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    Simon Mitchell said:

    I don’t agree that DTCs lead to a “significant decrease in UK research volume” and if they do I would argue they lead to a significant increase in UK research quality.

    As an undergraduate student of Computer Science and Maths I would not have wanted to, or been able to, study a PhD in Systems Biology without the DTC system. Undergraduate courses do not fully prepare you for postgraduate study, especially in young disciplines or those with interdisciplinary requirements. I don’t know of a good alternative to a DTC in these situations. Scrapping DTCs would lead to these subjects excluding early career academics.

    As the Lords noted I think diversity (including DTCs) is the key, as we can’t predict which research model will produce the next breakthrough. Although the importance of agile funding is undeniable I also think it’s essential to maintain funding for DTCs long enough to ensure the new institutions have a chance to become better established and demonstrate their success.

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    Richard Walker said:

    Hi Simon,

    I may not have been clear in enough in my post – but I absolutely don’t disagree with having DTCs, in cases such as yours they are clearly invaluable. It’s often hard to get interdisciplinary collaborations together and having a centre that forces students of disciplines to come together and then go off to a variety of research fields is a great thing, and often leads to really exciting science.

    My point is that they don’t work in all situations and they certainly don’t work as the only method of funding research – I’d question whether they’re even ideally the main route, but that’s less certain.

    Plus they’re really expensive, so you have fewer researchers which means fewer lab hours. You can argue about how you measure research volume (there are anecdotal suggestions that DTC students produce more papers), but by at least by sheer raw volume you do have a de-facto decrease.


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    Ben Small said:

    The divestment in Doctoral Training Centres (DTC) appears disingenuous at a time of financial hardship.
    The considerable initial financial outlay and loss of the human resource used to construct the DTCs have been enabled via funding from Research councils and Universities alike. To undo all this investment is nonsensical. Advantages of the DTC structure appear numerous:

    They encourage collegiality, collaboration, team-work and shared learning which are facets of both successful academic and industrial research. Given that “convergence”: across much of science, technology and engineering is becoming (or always has been) an apparent theme (Sharp et al., 2011)⁠, inter or cross-disciplinarity training becomes ever more crucial.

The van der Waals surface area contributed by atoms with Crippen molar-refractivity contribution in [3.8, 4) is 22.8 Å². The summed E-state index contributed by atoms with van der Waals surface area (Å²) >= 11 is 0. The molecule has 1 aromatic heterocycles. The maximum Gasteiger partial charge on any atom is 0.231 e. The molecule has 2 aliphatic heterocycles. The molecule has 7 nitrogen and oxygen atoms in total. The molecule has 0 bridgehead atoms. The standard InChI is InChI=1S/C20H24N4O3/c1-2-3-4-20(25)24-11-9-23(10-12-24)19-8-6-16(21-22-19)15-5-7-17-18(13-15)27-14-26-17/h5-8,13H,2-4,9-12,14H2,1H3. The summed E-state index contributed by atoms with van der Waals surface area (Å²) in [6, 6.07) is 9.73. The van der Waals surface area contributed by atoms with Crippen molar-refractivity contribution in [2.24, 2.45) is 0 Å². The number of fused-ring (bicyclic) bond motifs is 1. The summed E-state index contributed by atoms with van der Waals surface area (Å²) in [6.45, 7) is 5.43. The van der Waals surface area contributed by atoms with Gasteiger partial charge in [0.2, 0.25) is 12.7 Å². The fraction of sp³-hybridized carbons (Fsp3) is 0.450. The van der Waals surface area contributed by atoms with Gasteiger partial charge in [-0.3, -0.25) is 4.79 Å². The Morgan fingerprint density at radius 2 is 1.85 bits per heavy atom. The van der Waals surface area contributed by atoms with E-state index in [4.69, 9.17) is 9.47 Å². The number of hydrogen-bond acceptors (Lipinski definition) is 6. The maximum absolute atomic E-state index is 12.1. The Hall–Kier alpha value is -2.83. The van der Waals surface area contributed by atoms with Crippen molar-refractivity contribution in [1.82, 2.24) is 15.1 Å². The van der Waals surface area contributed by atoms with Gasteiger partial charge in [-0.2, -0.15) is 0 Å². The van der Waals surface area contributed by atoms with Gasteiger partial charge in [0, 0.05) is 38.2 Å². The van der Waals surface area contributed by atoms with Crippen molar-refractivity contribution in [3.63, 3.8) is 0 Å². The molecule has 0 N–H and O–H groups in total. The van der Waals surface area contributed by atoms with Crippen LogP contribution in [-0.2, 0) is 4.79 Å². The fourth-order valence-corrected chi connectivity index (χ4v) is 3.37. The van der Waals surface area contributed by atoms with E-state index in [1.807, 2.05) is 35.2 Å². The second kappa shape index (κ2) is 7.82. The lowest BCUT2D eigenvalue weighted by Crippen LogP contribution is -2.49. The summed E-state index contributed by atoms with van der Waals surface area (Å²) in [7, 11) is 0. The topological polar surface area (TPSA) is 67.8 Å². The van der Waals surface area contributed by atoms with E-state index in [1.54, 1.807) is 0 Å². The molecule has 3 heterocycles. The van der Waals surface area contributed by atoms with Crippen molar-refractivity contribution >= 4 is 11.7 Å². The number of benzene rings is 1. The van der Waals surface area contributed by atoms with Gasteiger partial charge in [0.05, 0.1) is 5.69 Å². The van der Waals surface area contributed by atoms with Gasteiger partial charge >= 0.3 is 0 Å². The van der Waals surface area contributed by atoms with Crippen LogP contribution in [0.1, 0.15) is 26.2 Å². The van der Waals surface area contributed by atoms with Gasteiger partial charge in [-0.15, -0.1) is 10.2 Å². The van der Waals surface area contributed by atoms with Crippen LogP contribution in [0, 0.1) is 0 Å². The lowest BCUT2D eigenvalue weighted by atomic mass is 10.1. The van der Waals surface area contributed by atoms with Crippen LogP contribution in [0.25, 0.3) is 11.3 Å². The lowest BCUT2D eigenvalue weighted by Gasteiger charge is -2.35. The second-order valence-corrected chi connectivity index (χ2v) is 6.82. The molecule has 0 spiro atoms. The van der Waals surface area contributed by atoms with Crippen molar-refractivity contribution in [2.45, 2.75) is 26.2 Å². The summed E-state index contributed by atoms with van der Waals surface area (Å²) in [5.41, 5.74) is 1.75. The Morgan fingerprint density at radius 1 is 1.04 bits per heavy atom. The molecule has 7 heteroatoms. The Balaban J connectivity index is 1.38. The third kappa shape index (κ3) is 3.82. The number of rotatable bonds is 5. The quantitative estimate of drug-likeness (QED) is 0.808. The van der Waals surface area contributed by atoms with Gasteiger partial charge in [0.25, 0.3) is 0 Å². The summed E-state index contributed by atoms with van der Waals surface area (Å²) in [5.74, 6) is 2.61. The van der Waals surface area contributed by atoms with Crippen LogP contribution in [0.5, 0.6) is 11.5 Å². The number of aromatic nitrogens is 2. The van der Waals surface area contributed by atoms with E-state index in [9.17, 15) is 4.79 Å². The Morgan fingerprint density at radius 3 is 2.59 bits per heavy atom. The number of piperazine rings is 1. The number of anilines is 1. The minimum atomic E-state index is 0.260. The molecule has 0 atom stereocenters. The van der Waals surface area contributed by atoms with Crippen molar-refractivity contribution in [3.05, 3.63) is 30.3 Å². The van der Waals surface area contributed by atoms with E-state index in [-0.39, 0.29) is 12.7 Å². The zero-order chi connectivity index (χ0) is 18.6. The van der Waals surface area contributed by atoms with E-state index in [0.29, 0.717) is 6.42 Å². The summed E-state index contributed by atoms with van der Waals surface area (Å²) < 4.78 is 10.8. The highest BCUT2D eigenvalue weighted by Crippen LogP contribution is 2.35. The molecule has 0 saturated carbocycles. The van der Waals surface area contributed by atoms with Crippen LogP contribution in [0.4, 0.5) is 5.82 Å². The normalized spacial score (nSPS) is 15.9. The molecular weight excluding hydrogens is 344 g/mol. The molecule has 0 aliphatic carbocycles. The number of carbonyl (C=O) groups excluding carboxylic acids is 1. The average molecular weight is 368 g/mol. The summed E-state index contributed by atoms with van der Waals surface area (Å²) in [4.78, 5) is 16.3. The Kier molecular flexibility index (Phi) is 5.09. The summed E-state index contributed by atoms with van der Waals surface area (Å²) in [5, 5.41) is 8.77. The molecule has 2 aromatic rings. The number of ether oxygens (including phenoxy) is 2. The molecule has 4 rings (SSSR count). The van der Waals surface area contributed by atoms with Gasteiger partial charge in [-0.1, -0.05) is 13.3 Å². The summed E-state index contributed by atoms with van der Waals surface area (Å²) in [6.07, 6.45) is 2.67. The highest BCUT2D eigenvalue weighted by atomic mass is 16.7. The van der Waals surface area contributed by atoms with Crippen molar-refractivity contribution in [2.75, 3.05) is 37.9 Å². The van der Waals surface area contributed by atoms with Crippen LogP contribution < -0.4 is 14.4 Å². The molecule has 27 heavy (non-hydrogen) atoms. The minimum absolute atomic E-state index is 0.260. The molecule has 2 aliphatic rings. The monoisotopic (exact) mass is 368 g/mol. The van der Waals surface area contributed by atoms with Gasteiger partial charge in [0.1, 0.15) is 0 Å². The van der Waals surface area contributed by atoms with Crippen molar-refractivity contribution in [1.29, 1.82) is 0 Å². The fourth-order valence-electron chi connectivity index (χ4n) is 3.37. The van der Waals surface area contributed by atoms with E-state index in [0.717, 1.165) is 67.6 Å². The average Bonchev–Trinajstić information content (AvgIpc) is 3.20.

Where a common first taught year is included it allows supervisors and students alike the time to assess their respective wants and strengths and assess opportunities for collaboration on the full-thesis project. Reflection that isn’t always afforded during the ‘standard’ studentship route.
    They provide a problem-solving support network across the years for both supervisors and students.

    If DTC’s are more expensive is this solely related to the initial start-up cost or are they 60 % more expensive on a per annum basis? Although I agree with the Lords comments that  Research councils should “preserve a variety of Ph.D. delivery models…” I also believe that the inter-disciplinary training afforded by DTC’s in at least the life sciences is crucial to making the substantial progress envisaged by governments and industry in these fields and should be maintained.

    Sharp, P. A., Cooney, C. L., Kastner, M. A., Lees, J., Sasisekharan, R., Yaffe, M. B., Bhatia, S. N., et al. (2011). The Third Revolution : The Convergence of the Life Sciences , Physical Sciences , and Engineering.

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    Thomas Forth said:

    traditional PhDs, similar to scientific apprenticeships, are painfully out of date in a world where fewer than 10% of the apprentices can expect to follow in their masters’ footsteps. By providing funding to students rather than a supervisor DTCs solve this problem by ensuring that the development of the student is placed above the needs of the supervisor’s research.

    A return to the old system of PhDs assumes that increasingly indebted students will be willing to chase a career in academia that is increasingly unattainable. I doubt we will attract the most talented with that offer.

    Of course, I am strongly biased. The supervision for my PhD has been exceptional and the training, shared with four other institutes, has been excellent. Without the DTC system I would most likely be trading derivatives instead of studying malaria metabolism; policy makers will have to decide whether that’s a good or bad thing.

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